If you still don't feel confident about allowing your dog to socialize at the day care or dog park due to fears of the unknown, start your own social group for your dog allowing them to visit with other dogs in the neighborhood.

Always make sure dogs that socialize are all spayed and neutered, which is a must at every day care and some dog parks as a rule. You may think that animals of the same sex that are in tact will be OK as them can't reproduce, the reason most think of spaying and neutering.

Actually in tact males especially can be more aggressive.

Dogs of the same sex that are not fixed can be troublesome together and fights do happen where dogs are seriously hurt.

Know if any dogs in the play group have toy or food aggression and don't have those items present. Even dogs that don't normal guard resources may turn aggressive if they feel the other dog is stealing from them.

Always keep proper supervision on your dog no matter where they are.

Keep your vet records current if there are any incidents as accidents do happen. Knowing the dates of your dogs last vaccinations can prevent later quarantines at the vet's office or by animal control if a serious event does happen.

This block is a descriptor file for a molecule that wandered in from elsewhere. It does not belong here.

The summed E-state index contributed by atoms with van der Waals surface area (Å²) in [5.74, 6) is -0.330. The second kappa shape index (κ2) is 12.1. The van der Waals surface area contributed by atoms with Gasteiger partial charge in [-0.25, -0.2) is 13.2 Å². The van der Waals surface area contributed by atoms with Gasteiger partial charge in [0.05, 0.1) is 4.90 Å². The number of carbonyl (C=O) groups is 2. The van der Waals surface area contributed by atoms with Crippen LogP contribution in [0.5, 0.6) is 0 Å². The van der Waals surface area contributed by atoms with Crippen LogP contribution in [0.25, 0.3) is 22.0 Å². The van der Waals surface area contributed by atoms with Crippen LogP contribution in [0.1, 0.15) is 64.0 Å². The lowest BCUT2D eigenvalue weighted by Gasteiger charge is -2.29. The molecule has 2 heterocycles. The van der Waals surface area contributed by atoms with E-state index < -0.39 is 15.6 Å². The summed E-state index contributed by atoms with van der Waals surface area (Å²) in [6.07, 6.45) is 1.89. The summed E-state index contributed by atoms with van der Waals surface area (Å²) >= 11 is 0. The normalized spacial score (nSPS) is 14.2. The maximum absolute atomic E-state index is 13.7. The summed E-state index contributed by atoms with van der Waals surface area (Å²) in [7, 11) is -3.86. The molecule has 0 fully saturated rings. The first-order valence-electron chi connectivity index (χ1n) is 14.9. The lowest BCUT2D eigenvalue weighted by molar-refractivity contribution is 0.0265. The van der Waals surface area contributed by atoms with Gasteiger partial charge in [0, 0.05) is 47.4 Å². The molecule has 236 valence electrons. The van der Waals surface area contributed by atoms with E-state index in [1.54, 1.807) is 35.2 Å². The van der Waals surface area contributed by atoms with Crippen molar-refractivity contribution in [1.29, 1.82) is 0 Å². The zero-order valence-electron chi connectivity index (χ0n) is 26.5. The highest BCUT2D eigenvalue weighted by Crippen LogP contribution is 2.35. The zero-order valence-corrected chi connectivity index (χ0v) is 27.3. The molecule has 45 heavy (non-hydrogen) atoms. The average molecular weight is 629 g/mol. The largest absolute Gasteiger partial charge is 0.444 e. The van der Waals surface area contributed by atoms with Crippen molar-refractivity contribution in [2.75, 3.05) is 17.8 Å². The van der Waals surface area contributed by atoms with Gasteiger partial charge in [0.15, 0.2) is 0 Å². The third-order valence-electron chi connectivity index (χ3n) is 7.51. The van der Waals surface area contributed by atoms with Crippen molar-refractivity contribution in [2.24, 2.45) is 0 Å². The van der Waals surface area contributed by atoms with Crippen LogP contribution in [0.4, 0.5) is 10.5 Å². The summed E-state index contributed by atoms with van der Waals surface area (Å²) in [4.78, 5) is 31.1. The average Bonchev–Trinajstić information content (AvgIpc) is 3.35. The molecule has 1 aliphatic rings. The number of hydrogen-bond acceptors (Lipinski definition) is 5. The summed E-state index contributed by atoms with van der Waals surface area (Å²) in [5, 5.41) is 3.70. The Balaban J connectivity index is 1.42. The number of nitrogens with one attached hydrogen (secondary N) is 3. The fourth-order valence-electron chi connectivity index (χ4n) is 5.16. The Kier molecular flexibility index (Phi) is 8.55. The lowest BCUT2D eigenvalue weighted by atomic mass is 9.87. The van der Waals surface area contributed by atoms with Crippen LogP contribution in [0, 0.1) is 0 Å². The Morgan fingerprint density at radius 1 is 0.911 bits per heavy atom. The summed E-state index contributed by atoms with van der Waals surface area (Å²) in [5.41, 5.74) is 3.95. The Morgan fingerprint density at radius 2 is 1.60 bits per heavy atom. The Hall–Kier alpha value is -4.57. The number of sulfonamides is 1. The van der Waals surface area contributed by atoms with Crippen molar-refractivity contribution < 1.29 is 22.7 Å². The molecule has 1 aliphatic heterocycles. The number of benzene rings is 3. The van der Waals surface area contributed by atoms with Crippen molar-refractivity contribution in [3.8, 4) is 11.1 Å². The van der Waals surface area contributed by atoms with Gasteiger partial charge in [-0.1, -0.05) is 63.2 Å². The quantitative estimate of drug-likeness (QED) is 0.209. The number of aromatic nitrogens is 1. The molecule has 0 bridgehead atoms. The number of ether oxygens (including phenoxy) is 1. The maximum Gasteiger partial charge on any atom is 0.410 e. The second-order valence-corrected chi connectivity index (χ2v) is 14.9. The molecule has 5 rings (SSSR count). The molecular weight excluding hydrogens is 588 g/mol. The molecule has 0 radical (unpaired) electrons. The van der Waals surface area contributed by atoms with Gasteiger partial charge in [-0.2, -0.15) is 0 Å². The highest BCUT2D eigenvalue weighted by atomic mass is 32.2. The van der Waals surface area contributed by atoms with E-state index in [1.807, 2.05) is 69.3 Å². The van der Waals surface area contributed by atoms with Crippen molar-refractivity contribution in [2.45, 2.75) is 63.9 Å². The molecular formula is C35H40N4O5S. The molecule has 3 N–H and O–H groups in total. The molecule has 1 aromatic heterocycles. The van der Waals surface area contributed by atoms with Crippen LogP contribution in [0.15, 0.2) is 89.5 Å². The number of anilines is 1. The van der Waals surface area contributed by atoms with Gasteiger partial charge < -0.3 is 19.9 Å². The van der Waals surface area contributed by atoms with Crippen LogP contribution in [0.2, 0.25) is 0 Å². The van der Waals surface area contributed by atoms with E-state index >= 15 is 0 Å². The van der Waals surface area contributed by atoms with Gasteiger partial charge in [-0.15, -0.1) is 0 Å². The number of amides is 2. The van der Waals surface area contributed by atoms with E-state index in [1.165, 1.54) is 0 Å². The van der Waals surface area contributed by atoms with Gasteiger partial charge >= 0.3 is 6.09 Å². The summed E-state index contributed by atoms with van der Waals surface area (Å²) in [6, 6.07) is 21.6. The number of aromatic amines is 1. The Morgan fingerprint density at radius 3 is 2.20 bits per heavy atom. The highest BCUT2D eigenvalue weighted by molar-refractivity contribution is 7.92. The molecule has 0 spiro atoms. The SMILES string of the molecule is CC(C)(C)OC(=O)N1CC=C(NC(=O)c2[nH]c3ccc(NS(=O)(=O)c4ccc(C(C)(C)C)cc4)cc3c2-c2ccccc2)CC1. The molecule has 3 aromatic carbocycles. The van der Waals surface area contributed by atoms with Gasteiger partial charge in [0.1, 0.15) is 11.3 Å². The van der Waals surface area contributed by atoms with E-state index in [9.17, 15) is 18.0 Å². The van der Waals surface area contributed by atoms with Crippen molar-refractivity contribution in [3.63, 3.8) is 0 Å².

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    • Ellison Hartley profile image

      Ellison Hartley 

      2 years ago from Maryland, USA

      Socializing dogs in dog parks and dog daycare type environments is definitely a topic there is a lot to say about. I think it comes down to the owners. Owners want their dogs to be well socialized, but I think they forget the fact that it's more than just letting their dog run around and make friends. You are putting your dog in a pack situation, so you have to be aware of whether or not he or she understands the other dog's body language. Owners need to be paying attention to their dogs and making sure they are safe! I have heard so many awful dog park/dog daycare stories that all began with uneducated owners!

    • Rochelle Frank profile image

      Rochelle Frank 

      2 years ago from California Gold Country

      We have a local person who takes in small dogs for day care at her home business. She has three separate fenced areas and her house is dogproofed. Since mine is an "only dog" the socialization has been very good for her.

    • Peggy W profile image

      Peggy Woods 

      2 years ago from Houston, Texas

      Dog parks are becoming more and more popular in our area and we have visited several in our area and enjoyed them. What you wrote about doggie daycares is very interesting. I would never have thought to split up dogs from the same owner, and for the purpose you listed. That is interesting.